I agree with you that the cancer diagnosis is most likely in retrospect, but I think you’re having a bit too much fun at the expense of a doctor who was doing the best he could with the information he had.
    (NB: I am not a doctor, or a medical historian. I am, however, particularly fond of 19th c. prose. Oh, hey, speaking of which, as a pharmacology student, maybe you give me some insight into the pharmacology of “bromides,” taken as sedatives up until the introduction of modern barbiturates, and frequently appearing in 19th c. fiction.)

  2. Ewwwwww….

  3. HP: Please don’t think I was mocking the doctor! I wasn’t having fun at HIS expense, I was having fun at the expense of the patient’s testicles. 🙂
    Of course, back then they didn’t even know what cancer really WAS. And you are very correct, ‘tubercule’ does mean ‘wormy mass’, however, what we refer to as tuberculosis nowadays refers to the infection of the bacterium, rather than a specific tuberculosis of the lungs, though that is the most common infection.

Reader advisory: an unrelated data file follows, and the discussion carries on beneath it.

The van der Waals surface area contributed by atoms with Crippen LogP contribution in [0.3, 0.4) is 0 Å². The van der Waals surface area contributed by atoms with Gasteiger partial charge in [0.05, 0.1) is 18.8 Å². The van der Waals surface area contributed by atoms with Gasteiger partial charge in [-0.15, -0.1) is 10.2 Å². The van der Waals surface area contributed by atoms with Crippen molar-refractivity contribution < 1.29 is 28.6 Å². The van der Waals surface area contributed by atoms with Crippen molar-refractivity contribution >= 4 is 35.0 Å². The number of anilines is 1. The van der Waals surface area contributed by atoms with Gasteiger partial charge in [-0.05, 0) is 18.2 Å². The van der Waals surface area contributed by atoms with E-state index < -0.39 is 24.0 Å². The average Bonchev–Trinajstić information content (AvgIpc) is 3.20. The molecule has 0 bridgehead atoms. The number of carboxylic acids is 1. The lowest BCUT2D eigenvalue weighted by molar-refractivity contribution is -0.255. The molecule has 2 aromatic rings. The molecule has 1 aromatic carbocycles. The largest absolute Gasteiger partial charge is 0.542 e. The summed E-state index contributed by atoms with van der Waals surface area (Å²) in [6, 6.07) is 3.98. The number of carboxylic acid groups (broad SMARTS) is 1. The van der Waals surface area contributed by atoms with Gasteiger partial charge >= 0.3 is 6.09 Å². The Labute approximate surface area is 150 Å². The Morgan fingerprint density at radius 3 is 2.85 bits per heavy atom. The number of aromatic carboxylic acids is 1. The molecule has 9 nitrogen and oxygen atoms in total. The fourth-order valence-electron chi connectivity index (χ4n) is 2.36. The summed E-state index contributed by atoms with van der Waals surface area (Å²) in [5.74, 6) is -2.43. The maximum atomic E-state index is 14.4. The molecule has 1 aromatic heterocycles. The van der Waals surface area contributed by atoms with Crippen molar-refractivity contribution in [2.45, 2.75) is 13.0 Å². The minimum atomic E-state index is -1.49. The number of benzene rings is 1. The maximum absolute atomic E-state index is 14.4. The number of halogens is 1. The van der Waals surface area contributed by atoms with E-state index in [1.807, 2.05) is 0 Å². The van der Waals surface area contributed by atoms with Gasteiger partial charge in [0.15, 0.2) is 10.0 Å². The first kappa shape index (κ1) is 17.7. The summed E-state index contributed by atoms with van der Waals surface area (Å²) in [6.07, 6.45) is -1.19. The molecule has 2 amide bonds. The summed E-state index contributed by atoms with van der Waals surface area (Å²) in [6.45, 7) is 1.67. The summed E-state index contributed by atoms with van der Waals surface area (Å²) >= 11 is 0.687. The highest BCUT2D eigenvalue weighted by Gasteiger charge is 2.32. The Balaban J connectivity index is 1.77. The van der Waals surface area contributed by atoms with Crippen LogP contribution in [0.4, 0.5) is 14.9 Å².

I in fact think it was brilliant of him to castrate, honestly, he probably saved that man’s life. Additionally, aseptic surgery was relatively uncommon at that time, and he mentions using aseptic dressing, which was probably a big influence in the patient’s recovery. If he had just kept siphoning off fluid or something, the man probably would have died. I admire his willingness to recommend something so drastic. And he definitely did the best with the tools he had and the diagnoses that he knew.
    The testicles themselves, however, were entirely at fault.

  4. PS: Bromides would be an excellent idea for a history post! Thanks for thinking of the idea! I will have to do something.
    And I am also a fan of 19th century prose. We should discuss. 🙂

  5. Re. Bromides (and I realize we’re getting away from the nut of the original post), one of my favorite old short stories is “The Horla,” by Guy de Maupassant. I used to read it as a supernatural horror story, but the last time I read it, I was interested in the narrator’s growing dependence on bromides, and wondered if that couldn’t account for the character’s paranoia and hallucinations.